Venezuelan state oil company PDVSA's revenue from oil and fuel sales dropped 8 percent in 2013 from the year earlier as exports declined and prices slipped, according to a report.
Revenue from sales dropped to $114 billion, Reuters reported, citing an audited financial statement obtained by the news wire.
That was driven by a 5.6% drop in exports of crude and refined products, and a decline in the price of Venezuelan oil.
Though total revenue did increase 5%, this was largely due to non-operational factors including foreign exchange earnings from the devaluation of the bolivar currency, and PDVSA's sale of a stake in a state-run gold company.
Economists tend to focus on PDVSA's revenue because of its multibillion dollar contributions to anti-poverty campaigns, which make profits less relevant than they would be for other private firms.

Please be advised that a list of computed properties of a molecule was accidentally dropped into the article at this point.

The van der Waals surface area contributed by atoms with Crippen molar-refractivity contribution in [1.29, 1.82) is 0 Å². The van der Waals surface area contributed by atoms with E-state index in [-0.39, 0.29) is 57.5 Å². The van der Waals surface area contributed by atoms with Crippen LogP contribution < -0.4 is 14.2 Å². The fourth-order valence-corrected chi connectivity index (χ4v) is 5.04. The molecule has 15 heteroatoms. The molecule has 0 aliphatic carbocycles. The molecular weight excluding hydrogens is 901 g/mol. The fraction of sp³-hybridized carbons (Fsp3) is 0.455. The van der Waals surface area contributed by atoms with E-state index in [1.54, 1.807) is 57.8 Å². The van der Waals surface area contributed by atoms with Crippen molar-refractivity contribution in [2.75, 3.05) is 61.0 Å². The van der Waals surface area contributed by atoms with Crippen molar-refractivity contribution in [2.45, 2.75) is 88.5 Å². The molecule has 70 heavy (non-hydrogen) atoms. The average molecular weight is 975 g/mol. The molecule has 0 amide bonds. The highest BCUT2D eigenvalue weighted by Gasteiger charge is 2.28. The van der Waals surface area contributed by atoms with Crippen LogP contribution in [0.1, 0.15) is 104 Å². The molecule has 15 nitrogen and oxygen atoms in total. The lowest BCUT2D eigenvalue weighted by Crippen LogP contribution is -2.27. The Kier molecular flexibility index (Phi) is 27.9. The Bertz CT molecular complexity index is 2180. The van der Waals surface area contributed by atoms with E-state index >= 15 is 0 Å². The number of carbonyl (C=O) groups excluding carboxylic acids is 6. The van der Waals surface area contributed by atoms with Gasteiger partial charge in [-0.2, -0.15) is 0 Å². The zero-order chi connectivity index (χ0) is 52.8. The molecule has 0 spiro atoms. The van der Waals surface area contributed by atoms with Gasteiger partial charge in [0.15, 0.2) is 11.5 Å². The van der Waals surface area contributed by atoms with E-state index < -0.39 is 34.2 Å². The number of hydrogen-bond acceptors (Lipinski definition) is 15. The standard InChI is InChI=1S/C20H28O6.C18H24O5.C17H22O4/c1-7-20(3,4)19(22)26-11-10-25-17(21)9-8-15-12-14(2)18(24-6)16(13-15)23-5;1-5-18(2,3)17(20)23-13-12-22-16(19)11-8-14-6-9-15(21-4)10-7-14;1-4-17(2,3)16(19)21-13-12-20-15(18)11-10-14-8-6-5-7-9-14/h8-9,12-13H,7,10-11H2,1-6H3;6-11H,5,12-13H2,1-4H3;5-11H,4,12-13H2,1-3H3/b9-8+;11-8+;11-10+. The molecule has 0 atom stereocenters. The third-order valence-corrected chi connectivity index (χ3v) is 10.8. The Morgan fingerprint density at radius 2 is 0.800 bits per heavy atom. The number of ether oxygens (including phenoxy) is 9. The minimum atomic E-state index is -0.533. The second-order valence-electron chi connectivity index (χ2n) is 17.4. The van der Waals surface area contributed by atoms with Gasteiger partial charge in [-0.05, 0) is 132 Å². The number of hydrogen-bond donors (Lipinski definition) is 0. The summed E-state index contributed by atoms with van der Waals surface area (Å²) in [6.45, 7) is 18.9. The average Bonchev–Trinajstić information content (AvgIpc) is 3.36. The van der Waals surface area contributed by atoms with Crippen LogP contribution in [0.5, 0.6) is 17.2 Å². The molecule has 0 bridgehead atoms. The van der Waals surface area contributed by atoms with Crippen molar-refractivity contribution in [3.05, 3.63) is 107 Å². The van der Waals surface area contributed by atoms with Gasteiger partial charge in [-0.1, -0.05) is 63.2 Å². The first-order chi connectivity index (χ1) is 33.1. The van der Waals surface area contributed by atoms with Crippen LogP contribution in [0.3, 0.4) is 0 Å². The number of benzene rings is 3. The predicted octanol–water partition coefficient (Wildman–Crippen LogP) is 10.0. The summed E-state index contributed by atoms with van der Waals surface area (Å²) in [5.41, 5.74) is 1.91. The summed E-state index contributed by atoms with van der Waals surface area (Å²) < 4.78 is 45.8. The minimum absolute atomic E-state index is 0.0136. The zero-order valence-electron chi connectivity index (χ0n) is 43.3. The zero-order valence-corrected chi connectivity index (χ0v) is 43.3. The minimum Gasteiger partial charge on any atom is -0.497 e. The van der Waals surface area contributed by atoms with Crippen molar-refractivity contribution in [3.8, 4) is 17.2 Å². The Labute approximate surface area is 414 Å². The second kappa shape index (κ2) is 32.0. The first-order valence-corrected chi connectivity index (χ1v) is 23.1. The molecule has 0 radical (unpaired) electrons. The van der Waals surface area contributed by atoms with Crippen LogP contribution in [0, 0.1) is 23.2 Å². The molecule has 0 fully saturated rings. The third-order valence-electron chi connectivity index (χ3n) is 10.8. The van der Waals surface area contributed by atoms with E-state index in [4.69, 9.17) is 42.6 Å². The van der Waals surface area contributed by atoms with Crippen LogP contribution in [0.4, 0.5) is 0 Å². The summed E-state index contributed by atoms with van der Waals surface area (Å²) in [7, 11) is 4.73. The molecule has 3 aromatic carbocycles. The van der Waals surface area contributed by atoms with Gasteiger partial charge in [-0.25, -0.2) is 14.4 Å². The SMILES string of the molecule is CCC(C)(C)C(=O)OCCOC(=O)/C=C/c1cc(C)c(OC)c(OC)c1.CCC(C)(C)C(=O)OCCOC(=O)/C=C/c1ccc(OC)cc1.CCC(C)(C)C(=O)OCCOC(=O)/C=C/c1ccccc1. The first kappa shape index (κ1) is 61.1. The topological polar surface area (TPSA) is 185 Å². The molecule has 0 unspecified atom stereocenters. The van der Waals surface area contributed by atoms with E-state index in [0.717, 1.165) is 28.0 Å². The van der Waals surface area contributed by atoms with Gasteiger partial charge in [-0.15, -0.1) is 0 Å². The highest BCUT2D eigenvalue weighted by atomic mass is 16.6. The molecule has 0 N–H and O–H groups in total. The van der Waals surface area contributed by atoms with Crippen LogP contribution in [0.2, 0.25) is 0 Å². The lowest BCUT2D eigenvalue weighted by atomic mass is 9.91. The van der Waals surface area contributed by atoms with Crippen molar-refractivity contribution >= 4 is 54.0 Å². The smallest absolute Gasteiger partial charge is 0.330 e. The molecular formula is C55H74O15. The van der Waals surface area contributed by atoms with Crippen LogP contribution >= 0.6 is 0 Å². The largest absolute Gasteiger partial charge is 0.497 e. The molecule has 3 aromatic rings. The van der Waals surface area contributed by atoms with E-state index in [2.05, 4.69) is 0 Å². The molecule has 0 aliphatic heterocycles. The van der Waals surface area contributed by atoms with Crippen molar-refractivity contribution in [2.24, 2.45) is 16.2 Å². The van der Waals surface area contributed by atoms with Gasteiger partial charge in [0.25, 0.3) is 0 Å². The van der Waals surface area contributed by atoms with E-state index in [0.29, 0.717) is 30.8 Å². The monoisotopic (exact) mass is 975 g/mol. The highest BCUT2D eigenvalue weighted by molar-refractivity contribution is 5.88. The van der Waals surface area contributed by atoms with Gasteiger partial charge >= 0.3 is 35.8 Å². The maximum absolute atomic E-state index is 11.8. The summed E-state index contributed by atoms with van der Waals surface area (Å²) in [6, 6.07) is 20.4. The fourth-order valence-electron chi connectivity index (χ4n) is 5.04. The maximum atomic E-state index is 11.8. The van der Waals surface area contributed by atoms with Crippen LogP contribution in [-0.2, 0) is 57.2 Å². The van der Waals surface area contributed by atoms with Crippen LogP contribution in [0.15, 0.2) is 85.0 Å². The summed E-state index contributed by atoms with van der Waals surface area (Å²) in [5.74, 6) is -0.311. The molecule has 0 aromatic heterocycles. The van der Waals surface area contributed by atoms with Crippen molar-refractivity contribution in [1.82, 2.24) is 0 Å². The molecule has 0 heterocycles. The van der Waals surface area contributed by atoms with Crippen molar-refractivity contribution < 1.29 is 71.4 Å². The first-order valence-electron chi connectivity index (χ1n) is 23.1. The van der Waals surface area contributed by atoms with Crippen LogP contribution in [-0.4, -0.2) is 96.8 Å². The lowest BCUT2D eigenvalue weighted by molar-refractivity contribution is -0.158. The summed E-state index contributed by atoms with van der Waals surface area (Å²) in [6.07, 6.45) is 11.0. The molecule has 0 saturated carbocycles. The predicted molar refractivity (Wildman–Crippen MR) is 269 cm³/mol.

Total crude output including condensate and liquids remained stable at 3.02 million barrels per day.
PDVSA's trade accounts payable, an indicator of its debts to service providers, rose 28% to $21.4 billion.
That increase may have been a factor in production remaining roughly unchanged despite long-standing plans to pump more crude, as service companies are crucial to launching new projects and increasing productivity of existing fields.
PDVSA said net profit more than tripled from the previous year to reach $15.8 billion, helped by a decline of more than $4 billion in net contributions to social development fund Fonden.
It also recorded $9.5 billion in revenue from the sale of its 40% stake in gold company Empresa Nacional Aurifera to Venezuela's central bank. The company in question owns gold reserves in the ground but had no operations in 2013.